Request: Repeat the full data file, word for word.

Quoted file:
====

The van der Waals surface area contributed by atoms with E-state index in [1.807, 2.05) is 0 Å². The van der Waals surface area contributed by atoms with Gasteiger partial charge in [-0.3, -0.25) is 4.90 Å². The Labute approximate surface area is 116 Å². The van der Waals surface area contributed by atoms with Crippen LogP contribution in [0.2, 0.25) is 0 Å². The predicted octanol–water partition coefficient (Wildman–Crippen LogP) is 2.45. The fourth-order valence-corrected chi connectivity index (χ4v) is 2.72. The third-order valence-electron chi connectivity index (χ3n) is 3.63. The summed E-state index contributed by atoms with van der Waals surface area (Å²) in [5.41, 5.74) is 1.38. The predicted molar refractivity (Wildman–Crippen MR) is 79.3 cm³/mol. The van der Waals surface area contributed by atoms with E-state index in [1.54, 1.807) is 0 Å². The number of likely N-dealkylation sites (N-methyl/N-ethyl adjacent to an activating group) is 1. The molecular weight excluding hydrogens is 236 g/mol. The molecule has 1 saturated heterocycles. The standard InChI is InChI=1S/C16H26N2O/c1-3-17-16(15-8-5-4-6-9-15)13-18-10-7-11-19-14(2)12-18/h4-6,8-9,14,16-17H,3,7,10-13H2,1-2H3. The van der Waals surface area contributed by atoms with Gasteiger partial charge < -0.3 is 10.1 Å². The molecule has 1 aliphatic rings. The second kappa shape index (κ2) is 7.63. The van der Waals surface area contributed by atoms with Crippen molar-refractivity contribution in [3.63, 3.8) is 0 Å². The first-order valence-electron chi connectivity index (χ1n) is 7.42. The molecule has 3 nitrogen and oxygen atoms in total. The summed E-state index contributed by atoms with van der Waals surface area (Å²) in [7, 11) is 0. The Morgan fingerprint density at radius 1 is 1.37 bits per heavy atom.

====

The van der Waals surface area contributed by atoms with E-state index in [1.807, 2.05) is 0 Å². The van der Waals surface area contributed by atoms with Gasteiger partial charge in [-0.3, -0.25) is 4.90 Å². The Labute approximate surface area is 116 Å². The van der Waals surface area contributed by atoms with Crippen LogP contribution in [0.2, 0.25) is 0 Å². The predicted octanol–water partition coefficient (Wildman–Crippen LogP) is 2.45. The fourth-order valence-corrected chi connectivity index (χ4v) is 2.72. The third-order valence-electron chi connectivity index (χ3n) is 3.63. The summed E-state index contributed by atoms with van der Waals surface area (Å²) in [5.41, 5.74) is 1.38. The predicted molar refractivity (Wildman–Crippen MR) is 79.3 cm³/mol. The van der Waals surface area contributed by atoms with E-state index in [1.54, 1.807) is 0 Å². The number of likely N-dealkylation sites (N-methyl/N-ethyl adjacent to an activating group) is 1. The molecular weight excluding hydrogens is 236 g/mol. The molecule has 1 saturated heterocycles. The standard InChI is InChI=1S/C16H26N2O/c1-3-17-16(15-8-5-4-6-9-15)13-18-10-7-11-19-14(2)12-18/h4-6,8-9,14,16-17H,3,7,10-13H2,1-2H3. The van der Waals surface area contributed by atoms with Gasteiger partial charge < -0.3 is 10.1 Å². The molecule has 1 aliphatic rings. The second kappa shape index (κ2) is 7.63. The van der Waals surface area contributed by atoms with Crippen molar-refractivity contribution in [3.63, 3.8) is 0 Å². The first-order valence-electron chi connectivity index (χ1n) is 7.42. The molecule has 3 nitrogen and oxygen atoms in total. The summed E-state index contributed by atoms with van der Waals surface area (Å²) in [7, 11) is 0. The Morgan fingerprint density at radius 1 is 1.37 bits per heavy atom.